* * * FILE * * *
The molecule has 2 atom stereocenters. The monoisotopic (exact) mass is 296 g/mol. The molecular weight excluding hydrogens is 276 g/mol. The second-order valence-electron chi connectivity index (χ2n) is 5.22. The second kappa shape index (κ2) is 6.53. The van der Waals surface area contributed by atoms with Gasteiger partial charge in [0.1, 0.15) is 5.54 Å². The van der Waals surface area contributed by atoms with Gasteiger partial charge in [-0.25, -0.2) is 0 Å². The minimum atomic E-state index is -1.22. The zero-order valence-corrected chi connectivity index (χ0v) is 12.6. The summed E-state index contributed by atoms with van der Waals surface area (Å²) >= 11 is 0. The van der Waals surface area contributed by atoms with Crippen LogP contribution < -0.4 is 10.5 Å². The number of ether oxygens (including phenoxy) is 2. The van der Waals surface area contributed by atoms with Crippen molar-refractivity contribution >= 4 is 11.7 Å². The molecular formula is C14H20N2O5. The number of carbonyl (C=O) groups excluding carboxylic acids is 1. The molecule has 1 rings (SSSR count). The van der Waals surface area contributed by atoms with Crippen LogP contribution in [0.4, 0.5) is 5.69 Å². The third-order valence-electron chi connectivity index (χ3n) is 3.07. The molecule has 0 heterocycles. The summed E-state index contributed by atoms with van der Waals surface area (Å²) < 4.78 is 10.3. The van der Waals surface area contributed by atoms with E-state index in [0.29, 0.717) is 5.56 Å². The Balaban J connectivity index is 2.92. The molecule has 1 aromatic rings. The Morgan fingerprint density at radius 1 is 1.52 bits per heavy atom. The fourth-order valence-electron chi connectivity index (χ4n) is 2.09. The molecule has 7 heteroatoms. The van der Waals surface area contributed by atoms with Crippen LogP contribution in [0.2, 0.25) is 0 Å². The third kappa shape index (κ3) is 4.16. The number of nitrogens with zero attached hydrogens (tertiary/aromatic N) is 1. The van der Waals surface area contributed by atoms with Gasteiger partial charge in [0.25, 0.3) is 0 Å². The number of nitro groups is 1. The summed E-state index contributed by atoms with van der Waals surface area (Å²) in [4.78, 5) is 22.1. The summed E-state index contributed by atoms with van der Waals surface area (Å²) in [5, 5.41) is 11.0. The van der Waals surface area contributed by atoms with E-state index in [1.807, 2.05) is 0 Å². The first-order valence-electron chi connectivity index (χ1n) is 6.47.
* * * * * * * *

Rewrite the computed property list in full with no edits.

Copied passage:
The molecule has 2 atom stereocenters. The monoisotopic (exact) mass is 296 g/mol. The molecular weight excluding hydrogens is 276 g/mol. The second-order valence-electron chi connectivity index (χ2n) is 5.22. The second kappa shape index (κ2) is 6.53. The van der Waals surface area contributed by atoms with Gasteiger partial charge in [0.1, 0.15) is 5.54 Å². The van der Waals surface area contributed by atoms with Gasteiger partial charge in [-0.25, -0.2) is 0 Å². The minimum atomic E-state index is -1.22. The zero-order valence-corrected chi connectivity index (χ0v) is 12.6. The summed E-state index contributed by atoms with van der Waals surface area (Å²) >= 11 is 0. The van der Waals surface area contributed by atoms with Crippen LogP contribution < -0.4 is 10.5 Å². The number of ether oxygens (including phenoxy) is 2. The van der Waals surface area contributed by atoms with Crippen molar-refractivity contribution >= 4 is 11.7 Å². The molecular formula is C14H20N2O5. The number of carbonyl (C=O) groups excluding carboxylic acids is 1. The molecule has 1 rings (SSSR count). The van der Waals surface area contributed by atoms with Crippen LogP contribution in [0.4, 0.5) is 5.69 Å². The third-order valence-electron chi connectivity index (χ3n) is 3.07. The molecule has 0 heterocycles. The summed E-state index contributed by atoms with van der Waals surface area (Å²) < 4.78 is 10.3. The van der Waals surface area contributed by atoms with E-state index in [0.29, 0.717) is 5.56 Å². The Balaban J connectivity index is 2.92. The molecule has 1 aromatic rings. The Morgan fingerprint density at radius 1 is 1.52 bits per heavy atom. The fourth-order valence-electron chi connectivity index (χ4n) is 2.09. The molecule has 7 heteroatoms. The van der Waals surface area contributed by atoms with Crippen LogP contribution in [0.2, 0.25) is 0 Å². The third kappa shape index (κ3) is 4.16. The number of nitrogens with zero attached hydrogens (tertiary/aromatic N) is 1. The van der Waals surface area contributed by atoms with Gasteiger partial charge in [0.25, 0.3) is 0 Å². The number of nitro groups is 1. The summed E-state index contributed by atoms with van der Waals surface area (Å²) in [4.78, 5) is 22.1. The summed E-state index contributed by atoms with van der Waals surface area (Å²) in [5, 5.41) is 11.0. The van der Waals surface area contributed by atoms with E-state index in [1.807, 2.05) is 0 Å². The first-order valence-electron chi connectivity index (χ1n) is 6.47.